Nursing is one of the challenging jobs but also underpaid jobs in some parts of the world. It is an in-demand work, but also a demanding one, making it difficult to avoid burnout.
It may look so pristine and immaculate when nurses wear that white uniform, but the moment they carry it, it also reminds them of the responsibility of being one.
Overtime work, on-call shifts, and demanding patients, nurses often forget themselves. As decent as it sounds but working as a nurse doesn’t all seem too perfect.
From the responsibility alone, nurses often get burnout that also affects mental health. To avoid this from happening to nurses, we have to preserve and protect them with simple tips I will elaborate down below.
But before we tackle more about this topic, let’s know first what burnout is and how we identify if we’re already suffering from it.
Signs of burnout:
- Get irritated easily
- Poor job performance
- Reduced creativity
- Feeling drained and tired and lack of energy
When you have these signs above, here are the tips to strengthen mental health as a nurse and manage burnout:
Tip #1 To Avoid Burnout: Experience something new
I know as a nurse, it is hard to get out of bed after a couple of night shifts or 16-hour shifts, but in an hour, you could do something new or discover something extraordinary.
It helps stimulate your brain and alleviate the feeling of boredom or the lack of creativity.
You don’t have to necessarily go straight to Mount Everest after your 12-hour night shift. If you’re still feeling dizzy and sleepy, opt for more mild activities you can do at home or in your area.
You might want to engage in different clubs like painting, drawing, or just learning something new you haven’t done before. That doesn’t only benefit your mental health, but also your social well-being.
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Tip #2 To Avoid Burnout: Exercise
A 30-minute or even a 10-minute workout can make a lot of difference. It might not help you lose weight that easy (if you’re aiming for that one), but it will give you that “feeling good” mood because of the chemicals called endorphins.
These endorphins are released when you exercise, and their effects are quite similar to morphine, only the difference is that endorphins don’t lead to addiction.
Yet if you’re getting addicted to exercise, that’s not bad at all. You should know it that experts and health articles recommend 150 minutes of exercise every week, more than that may not be right for you anymore.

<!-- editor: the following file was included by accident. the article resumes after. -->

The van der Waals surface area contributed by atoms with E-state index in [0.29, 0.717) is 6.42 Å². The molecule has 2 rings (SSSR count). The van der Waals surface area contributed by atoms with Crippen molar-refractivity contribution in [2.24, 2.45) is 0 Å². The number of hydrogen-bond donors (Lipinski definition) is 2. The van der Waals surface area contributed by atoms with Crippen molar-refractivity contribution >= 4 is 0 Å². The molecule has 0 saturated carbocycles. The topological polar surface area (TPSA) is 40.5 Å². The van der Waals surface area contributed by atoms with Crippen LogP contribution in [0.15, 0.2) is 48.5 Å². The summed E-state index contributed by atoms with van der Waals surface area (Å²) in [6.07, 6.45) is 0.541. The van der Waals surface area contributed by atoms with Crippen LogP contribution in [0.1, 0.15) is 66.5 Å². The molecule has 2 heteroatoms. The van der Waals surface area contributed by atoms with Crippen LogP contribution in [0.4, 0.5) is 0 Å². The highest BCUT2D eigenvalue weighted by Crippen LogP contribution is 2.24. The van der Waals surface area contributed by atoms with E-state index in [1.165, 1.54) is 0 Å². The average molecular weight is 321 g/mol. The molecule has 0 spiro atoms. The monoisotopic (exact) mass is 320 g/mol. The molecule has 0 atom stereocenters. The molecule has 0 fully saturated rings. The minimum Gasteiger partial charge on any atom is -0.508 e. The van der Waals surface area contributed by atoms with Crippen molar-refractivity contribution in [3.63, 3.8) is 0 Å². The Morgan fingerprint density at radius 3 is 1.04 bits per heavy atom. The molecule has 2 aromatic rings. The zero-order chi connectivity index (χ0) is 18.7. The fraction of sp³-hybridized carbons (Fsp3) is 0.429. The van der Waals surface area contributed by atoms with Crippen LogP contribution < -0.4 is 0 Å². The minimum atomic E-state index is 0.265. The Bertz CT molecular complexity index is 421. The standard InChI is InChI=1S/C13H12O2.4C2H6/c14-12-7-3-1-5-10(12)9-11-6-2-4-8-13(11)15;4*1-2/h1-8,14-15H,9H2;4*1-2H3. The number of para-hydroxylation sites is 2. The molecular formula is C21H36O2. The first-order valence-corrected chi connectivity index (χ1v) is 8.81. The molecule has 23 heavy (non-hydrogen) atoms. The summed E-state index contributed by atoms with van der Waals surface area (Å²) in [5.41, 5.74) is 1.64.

Tip #3 To Avoid Burnout: Socialize
It may be hard for some nurses who often choose to relax. You don’t have to socialize every single day and meet your friends but schedule your visit or your friends’ visit to your place.
A simple interaction can make a lot of difference in your life and social health.
Talking with your girlfriends may help you relieve the burden of being a nurse, from all the stress you witnessed at work and all the problems and worries you heard from the parents and their significant others.
Women who turn to women when they have problems help improve their well-being due to the release of oxytocin, which in turn helps in avoiding depression, burnout, and stress.
That is what we rarely know a tend-and-befriend behavior when women turn to fellow women for social support, which then leads to a reduction of stress due to hormone oxytocin released during this behavior.
Tip #4 To Avoid Burnout: Learn to say NO
It is hard to say no for some, well, especially if you’re still a new nurse at work when your seniors ask you some tasks to do for them.
And that’s one of the mistakes new nurses often do. They have the feeling to win their superiors’ favor and would do everything for them without considering themselves first.
But that doesn’t have to be. You should only accept the tasks if you can or if you have already finished your duties.
Often, nurses get into problems after accepting tasks they shouldn’t be doing or committing mistakes from assignments that they’re not sure of doing.
If you continue saying yes whenever somebody asks you for a favor, may it be small or simple, it will eventually affect your health. You shouldn’t wonder anymore if you feel like getting sick leave or if your coworkers take advantage of you.
You are not alone at work, and you don’t have to please your colleagues to be accepted. You are all nurses, and only the difference is that they may have more years behind them and have experienced more than you, but that doesn’t give them the right to use you. Read more tips on how to set healthy boundaries here.
Tip #5 To Avoid Burnout: Seek support
Some nurses refuse to ask for help when it comes to their mental health. They find it embarrassing to open up to other health personnel. But that refusal often creates more problems, and it might be too late to solve them.
Talking to a psychologist often leads to stigma and being called getting crazy. It’s not that simple for a nurse to seek help since they have that mindset that they’re the ones helping and not the receiving end of it.
When you’re hesitant to go straight away to a psychologist to load off the burden of being a nurse, you can talk to your nurse counselor at your workplace.
Aside from the things mentioned above, you shouldn’t forget to relax and breathe. Make time for yourself and consider yourself first. How can you, as a nurse, help others if you are physically and mentally incapable?
If you are a nurse and reading this, save yourself first before you can save others in need.
Moreover, before you can treat what causes the changes in yourself, you have to identify it and assess yourself.
Early diagnosis can be frightening at first, but it helps in treating and managing any illnesses.
Do you know any nurses, or are you a nurse yourself? Help others to strengthen their mental health and manage burnout from working as a nurse by sharing this post to them.
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